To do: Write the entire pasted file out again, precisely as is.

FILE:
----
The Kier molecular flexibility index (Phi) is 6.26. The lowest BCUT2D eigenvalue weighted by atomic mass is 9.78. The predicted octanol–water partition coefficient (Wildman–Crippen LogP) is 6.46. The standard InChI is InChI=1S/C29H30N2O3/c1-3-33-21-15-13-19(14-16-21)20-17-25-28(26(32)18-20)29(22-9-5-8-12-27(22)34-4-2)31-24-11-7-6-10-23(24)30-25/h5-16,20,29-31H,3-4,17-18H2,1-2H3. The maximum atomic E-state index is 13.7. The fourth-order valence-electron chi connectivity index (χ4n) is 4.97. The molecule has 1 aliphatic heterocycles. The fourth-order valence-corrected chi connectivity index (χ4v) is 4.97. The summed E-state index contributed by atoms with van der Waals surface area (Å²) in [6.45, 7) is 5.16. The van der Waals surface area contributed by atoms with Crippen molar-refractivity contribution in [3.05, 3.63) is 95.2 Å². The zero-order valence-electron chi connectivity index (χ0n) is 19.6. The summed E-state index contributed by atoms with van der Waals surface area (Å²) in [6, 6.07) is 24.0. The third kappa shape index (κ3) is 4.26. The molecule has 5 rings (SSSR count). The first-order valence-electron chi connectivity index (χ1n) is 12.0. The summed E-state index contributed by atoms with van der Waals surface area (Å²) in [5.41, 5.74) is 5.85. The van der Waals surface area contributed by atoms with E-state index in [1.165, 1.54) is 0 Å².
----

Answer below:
The Kier molecular flexibility index (Phi) is 6.26. The lowest BCUT2D eigenvalue weighted by atomic mass is 9.78. The predicted octanol–water partition coefficient (Wildman–Crippen LogP) is 6.46. The standard InChI is InChI=1S/C29H30N2O3/c1-3-33-21-15-13-19(14-16-21)20-17-25-28(26(32)18-20)29(22-9-5-8-12-27(22)34-4-2)31-24-11-7-6-10-23(24)30-25/h5-16,20,29-31H,3-4,17-18H2,1-2H3. The maximum atomic E-state index is 13.7. The fourth-order valence-electron chi connectivity index (χ4n) is 4.97. The molecule has 1 aliphatic heterocycles. The fourth-order valence-corrected chi connectivity index (χ4v) is 4.97. The summed E-state index contributed by atoms with van der Waals surface area (Å²) in [6.45, 7) is 5.16. The van der Waals surface area contributed by atoms with Crippen molar-refractivity contribution in [3.05, 3.63) is 95.2 Å². The zero-order valence-electron chi connectivity index (χ0n) is 19.6. The summed E-state index contributed by atoms with van der Waals surface area (Å²) in [6, 6.07) is 24.0. The third kappa shape index (κ3) is 4.26. The molecule has 5 rings (SSSR count). The first-order valence-electron chi connectivity index (χ1n) is 12.0. The summed E-state index contributed by atoms with van der Waals surface area (Å²) in [5.41, 5.74) is 5.85. The van der Waals surface area contributed by atoms with E-state index in [1.165, 1.54) is 0 Å².